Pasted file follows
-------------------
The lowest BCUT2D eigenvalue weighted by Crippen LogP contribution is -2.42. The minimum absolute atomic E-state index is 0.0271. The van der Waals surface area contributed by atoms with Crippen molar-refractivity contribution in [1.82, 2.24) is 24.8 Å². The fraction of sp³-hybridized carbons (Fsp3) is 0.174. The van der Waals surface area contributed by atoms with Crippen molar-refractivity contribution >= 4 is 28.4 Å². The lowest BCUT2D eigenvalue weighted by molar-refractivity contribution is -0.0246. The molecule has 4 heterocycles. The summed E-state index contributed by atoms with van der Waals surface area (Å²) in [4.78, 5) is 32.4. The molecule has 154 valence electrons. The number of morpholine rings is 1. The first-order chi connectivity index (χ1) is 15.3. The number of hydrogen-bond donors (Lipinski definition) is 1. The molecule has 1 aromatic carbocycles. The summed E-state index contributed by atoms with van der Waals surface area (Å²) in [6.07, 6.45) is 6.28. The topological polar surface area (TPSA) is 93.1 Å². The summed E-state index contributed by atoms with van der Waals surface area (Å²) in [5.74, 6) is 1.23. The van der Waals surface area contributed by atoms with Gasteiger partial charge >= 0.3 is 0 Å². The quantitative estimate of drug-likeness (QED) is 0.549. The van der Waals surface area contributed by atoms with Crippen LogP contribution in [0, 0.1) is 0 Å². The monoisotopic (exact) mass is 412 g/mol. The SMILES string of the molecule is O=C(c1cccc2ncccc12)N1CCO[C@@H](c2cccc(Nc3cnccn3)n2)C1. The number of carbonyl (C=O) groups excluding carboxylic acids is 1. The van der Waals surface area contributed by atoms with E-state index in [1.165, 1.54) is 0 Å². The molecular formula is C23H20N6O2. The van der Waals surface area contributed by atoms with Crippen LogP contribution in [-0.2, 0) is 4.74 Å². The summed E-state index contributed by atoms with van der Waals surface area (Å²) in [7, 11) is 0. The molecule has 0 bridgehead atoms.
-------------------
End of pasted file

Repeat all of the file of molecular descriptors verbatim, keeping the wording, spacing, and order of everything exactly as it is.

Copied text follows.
The lowest BCUT2D eigenvalue weighted by Crippen LogP contribution is -2.42. The minimum absolute atomic E-state index is 0.0271. The van der Waals surface area contributed by atoms with Crippen molar-refractivity contribution in [1.82, 2.24) is 24.8 Å². The fraction of sp³-hybridized carbons (Fsp3) is 0.174. The van der Waals surface area contributed by atoms with Crippen molar-refractivity contribution >= 4 is 28.4 Å². The lowest BCUT2D eigenvalue weighted by molar-refractivity contribution is -0.0246. The molecule has 4 heterocycles. The summed E-state index contributed by atoms with van der Waals surface area (Å²) in [4.78, 5) is 32.4. The molecule has 154 valence electrons. The number of morpholine rings is 1. The first-order chi connectivity index (χ1) is 15.3. The number of hydrogen-bond donors (Lipinski definition) is 1. The molecule has 1 aromatic carbocycles. The summed E-state index contributed by atoms with van der Waals surface area (Å²) in [6.07, 6.45) is 6.28. The topological polar surface area (TPSA) is 93.1 Å². The summed E-state index contributed by atoms with van der Waals surface area (Å²) in [5.74, 6) is 1.23. The van der Waals surface area contributed by atoms with Gasteiger partial charge >= 0.3 is 0 Å². The quantitative estimate of drug-likeness (QED) is 0.549. The van der Waals surface area contributed by atoms with Crippen LogP contribution in [0, 0.1) is 0 Å². The monoisotopic (exact) mass is 412 g/mol. The SMILES string of the molecule is O=C(c1cccc2ncccc12)N1CCO[C@@H](c2cccc(Nc3cnccn3)n2)C1. The number of carbonyl (C=O) groups excluding carboxylic acids is 1. The van der Waals surface area contributed by atoms with E-state index in [1.165, 1.54) is 0 Å². The molecular formula is C23H20N6O2. The van der Waals surface area contributed by atoms with Crippen LogP contribution in [-0.2, 0) is 4.74 Å². The summed E-state index contributed by atoms with van der Waals surface area (Å²) in [7, 11) is 0. The molecule has 0 bridgehead atoms.